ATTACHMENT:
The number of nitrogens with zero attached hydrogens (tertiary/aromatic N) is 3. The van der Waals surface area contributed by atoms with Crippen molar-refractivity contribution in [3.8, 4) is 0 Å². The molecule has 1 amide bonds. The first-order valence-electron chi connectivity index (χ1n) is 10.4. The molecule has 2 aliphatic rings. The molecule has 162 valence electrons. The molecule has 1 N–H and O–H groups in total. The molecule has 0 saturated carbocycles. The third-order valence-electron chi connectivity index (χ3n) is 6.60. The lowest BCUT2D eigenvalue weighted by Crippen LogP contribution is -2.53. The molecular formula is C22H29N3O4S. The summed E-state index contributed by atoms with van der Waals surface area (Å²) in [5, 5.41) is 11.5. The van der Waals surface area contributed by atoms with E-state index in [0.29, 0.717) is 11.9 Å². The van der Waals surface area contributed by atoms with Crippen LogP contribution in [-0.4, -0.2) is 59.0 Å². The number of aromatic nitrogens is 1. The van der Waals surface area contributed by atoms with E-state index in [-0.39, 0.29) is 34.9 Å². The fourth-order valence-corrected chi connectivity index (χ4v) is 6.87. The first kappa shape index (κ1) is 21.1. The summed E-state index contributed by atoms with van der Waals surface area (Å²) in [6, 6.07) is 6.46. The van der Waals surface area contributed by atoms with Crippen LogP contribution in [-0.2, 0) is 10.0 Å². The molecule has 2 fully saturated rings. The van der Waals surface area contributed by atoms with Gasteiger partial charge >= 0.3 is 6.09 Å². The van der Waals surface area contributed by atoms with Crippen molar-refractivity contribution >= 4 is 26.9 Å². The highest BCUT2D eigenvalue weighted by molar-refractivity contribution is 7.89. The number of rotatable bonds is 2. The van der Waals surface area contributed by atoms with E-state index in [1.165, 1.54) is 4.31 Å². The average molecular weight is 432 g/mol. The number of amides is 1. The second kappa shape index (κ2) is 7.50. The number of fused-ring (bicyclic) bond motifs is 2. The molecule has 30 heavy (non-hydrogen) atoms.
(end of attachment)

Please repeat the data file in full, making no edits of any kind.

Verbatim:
The number of nitrogens with zero attached hydrogens (tertiary/aromatic N) is 3. The van der Waals surface area contributed by atoms with Crippen molar-refractivity contribution in [3.8, 4) is 0 Å². The molecule has 1 amide bonds. The first-order valence-electron chi connectivity index (χ1n) is 10.4. The molecule has 2 aliphatic rings. The molecule has 162 valence electrons. The molecule has 1 N–H and O–H groups in total. The molecule has 0 saturated carbocycles. The third-order valence-electron chi connectivity index (χ3n) is 6.60. The lowest BCUT2D eigenvalue weighted by Crippen LogP contribution is -2.53. The molecular formula is C22H29N3O4S. The summed E-state index contributed by atoms with van der Waals surface area (Å²) in [5, 5.41) is 11.5. The van der Waals surface area contributed by atoms with E-state index in [0.29, 0.717) is 11.9 Å². The van der Waals surface area contributed by atoms with Crippen LogP contribution in [-0.4, -0.2) is 59.0 Å². The number of aromatic nitrogens is 1. The van der Waals surface area contributed by atoms with E-state index in [-0.39, 0.29) is 34.9 Å². The fourth-order valence-corrected chi connectivity index (χ4v) is 6.87. The first kappa shape index (κ1) is 21.1. The summed E-state index contributed by atoms with van der Waals surface area (Å²) in [6, 6.07) is 6.46. The van der Waals surface area contributed by atoms with Crippen LogP contribution in [-0.2, 0) is 10.0 Å². The molecule has 2 fully saturated rings. The van der Waals surface area contributed by atoms with Gasteiger partial charge >= 0.3 is 6.09 Å². The van der Waals surface area contributed by atoms with Crippen molar-refractivity contribution >= 4 is 26.9 Å². The highest BCUT2D eigenvalue weighted by molar-refractivity contribution is 7.89. The number of rotatable bonds is 2. The van der Waals surface area contributed by atoms with E-state index in [1.165, 1.54) is 4.31 Å². The average molecular weight is 432 g/mol. The number of amides is 1. The second kappa shape index (κ2) is 7.50. The number of fused-ring (bicyclic) bond motifs is 2. The molecule has 30 heavy (non-hydrogen) atoms.